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Basel Committee proposes changes to derivatives treatment in leverage ratio


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Basel Committee proposes changes to derivatives treatment in leverage ratio

TheBasel Committee on Banking Supervision has issued a consultative document onthe Basel III leverage ratio framework, proposing changes to the treatment ofderivatives and outlining how the world's largest banks may have to meetadditional requirements.

Thedocument underlines the committee's commitment to the leverage ratio, whichmeasures a bank's capital against its total assets, as a "backstop"measure that complements the risk-based capital framework and helps avoid excessiveleverage. The minimum ratio is 3%.

Thecommittee, which is based in Switzerland, said a higher leverage ratio forglobal systemically important banks, or G-SIBs, may be necessary to maintainthe relative roles of the risk-based ratio and the leverage ratio. It seeks toconsult on whether there should be a limit on Additional Tier 1 capital to meeta higher ratio; whether there should be a uniform additional capitalrequirement for all G-SIBs; and whether the additional requirement should be astructured as a minimum demand or as a buffer. A buffer might be linked todividend restrictions, for example, if it fell below a minimum level.

Revisionsin the document specifically affect the treatment of four areas of bankexposures: The measurement of derivative exposures; regular-way purchases andsales of financial assets; provisions and positions that are relativelyilliquid; and credit conversion factors for off-balance-sheet items.

Incalculating derivative exposures, the committee proposes using the standardizedapproach for measuring counterparty credit risk exposures, admittedly inmodified form. The goal of the changes is to cover a wide range of derivativedeals; address deficiencies of the existing Current Exposure Method; useapproaches already available in the Basel framework; reduce national andcompany discretion; and improve the risk sensitivity of the framework.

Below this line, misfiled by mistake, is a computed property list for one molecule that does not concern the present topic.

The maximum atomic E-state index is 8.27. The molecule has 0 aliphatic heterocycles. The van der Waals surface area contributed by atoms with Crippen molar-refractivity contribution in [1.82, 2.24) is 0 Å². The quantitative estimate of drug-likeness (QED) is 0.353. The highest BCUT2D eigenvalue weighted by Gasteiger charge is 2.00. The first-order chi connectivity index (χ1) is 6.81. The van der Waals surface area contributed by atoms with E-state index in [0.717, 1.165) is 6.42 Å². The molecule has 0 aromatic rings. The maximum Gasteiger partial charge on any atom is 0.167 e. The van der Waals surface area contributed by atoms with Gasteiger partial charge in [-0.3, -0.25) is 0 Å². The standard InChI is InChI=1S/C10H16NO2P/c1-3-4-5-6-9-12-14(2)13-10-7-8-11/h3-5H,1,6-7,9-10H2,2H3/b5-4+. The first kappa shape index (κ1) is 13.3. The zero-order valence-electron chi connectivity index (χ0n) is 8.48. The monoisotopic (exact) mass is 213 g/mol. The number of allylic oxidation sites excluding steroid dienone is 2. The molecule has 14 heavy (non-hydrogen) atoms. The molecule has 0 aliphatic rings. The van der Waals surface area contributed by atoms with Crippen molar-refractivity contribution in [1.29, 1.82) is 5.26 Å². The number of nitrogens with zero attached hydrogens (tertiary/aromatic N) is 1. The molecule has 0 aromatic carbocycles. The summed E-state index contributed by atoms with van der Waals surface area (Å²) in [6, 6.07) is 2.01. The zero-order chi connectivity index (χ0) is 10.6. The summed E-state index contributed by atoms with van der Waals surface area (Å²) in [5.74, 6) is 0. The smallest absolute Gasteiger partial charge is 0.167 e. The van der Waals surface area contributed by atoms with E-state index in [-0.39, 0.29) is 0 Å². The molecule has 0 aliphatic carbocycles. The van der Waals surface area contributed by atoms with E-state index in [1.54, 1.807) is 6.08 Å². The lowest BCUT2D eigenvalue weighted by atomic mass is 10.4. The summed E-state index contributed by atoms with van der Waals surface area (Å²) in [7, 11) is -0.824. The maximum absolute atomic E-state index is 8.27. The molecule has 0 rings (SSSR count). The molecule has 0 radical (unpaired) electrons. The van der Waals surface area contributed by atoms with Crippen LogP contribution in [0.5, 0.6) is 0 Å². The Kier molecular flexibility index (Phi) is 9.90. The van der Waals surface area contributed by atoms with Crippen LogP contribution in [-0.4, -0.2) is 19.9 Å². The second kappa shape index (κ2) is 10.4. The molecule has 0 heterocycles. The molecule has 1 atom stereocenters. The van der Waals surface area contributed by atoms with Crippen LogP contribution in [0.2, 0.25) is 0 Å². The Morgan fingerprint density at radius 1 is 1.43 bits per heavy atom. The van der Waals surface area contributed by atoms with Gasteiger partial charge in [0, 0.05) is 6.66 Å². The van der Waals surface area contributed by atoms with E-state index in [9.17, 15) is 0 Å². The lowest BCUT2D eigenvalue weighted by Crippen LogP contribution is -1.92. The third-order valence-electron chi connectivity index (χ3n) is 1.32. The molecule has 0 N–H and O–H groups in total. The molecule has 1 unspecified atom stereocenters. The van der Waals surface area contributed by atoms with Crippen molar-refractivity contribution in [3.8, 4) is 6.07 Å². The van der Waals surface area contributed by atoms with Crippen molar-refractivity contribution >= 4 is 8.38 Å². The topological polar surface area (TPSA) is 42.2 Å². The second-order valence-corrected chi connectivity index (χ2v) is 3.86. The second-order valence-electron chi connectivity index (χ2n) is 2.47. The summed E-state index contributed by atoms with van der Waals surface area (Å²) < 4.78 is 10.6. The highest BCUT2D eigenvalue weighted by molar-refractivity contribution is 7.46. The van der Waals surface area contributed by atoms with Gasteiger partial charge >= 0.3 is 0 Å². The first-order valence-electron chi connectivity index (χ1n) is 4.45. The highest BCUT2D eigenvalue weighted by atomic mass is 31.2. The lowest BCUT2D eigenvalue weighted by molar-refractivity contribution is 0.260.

Akey issue still under discussion here is the treatment of initial margin postedby clients to banks acting on their behalf as clearing members for centrallycleared derivative transactions. The committee proposes recognizing ascollateral only eligible cash variation margin, while allowing margining to bereflected under shorter time horizon rules. The committee noted that marketparticipants have a number of concerns and that the effect of the marginproposals on their leverage ratio could hit clearing members' ability toprovide clearing services.

Regular-waypurchases and sales of financial assets are affected by accounting differenceswhich themselves influence institutions' leverage ratios under Basel III. Thisis important for market making and market liquidity where offsetting cashreceivables against cash payables plays an important role and is allowed undercertain accounting frameworks. The committee has suggested various options fordealing with the risks contained in these exposures while still not creatingleverage challenges under Basel III.

Onprovisions, the committee proposes to allow those that have decreased Tier 1capital to reduce leverage exposures under Basel III. For off-balance-sheetitems, the credit conversion factors specified under Basel II are to be appliedto the Basel III leverage ratio exposures, subject to a 10% floor. This alignsthe treatment of off-balance-sheet items with the standardized approach tocredit risk.

Thecommittee wants all comments on the proposals to be made by July 6. Theultimate structure of the leverage ratio under Basel III will be stronglyinfluenced by "a comprehensive quantitative impact study."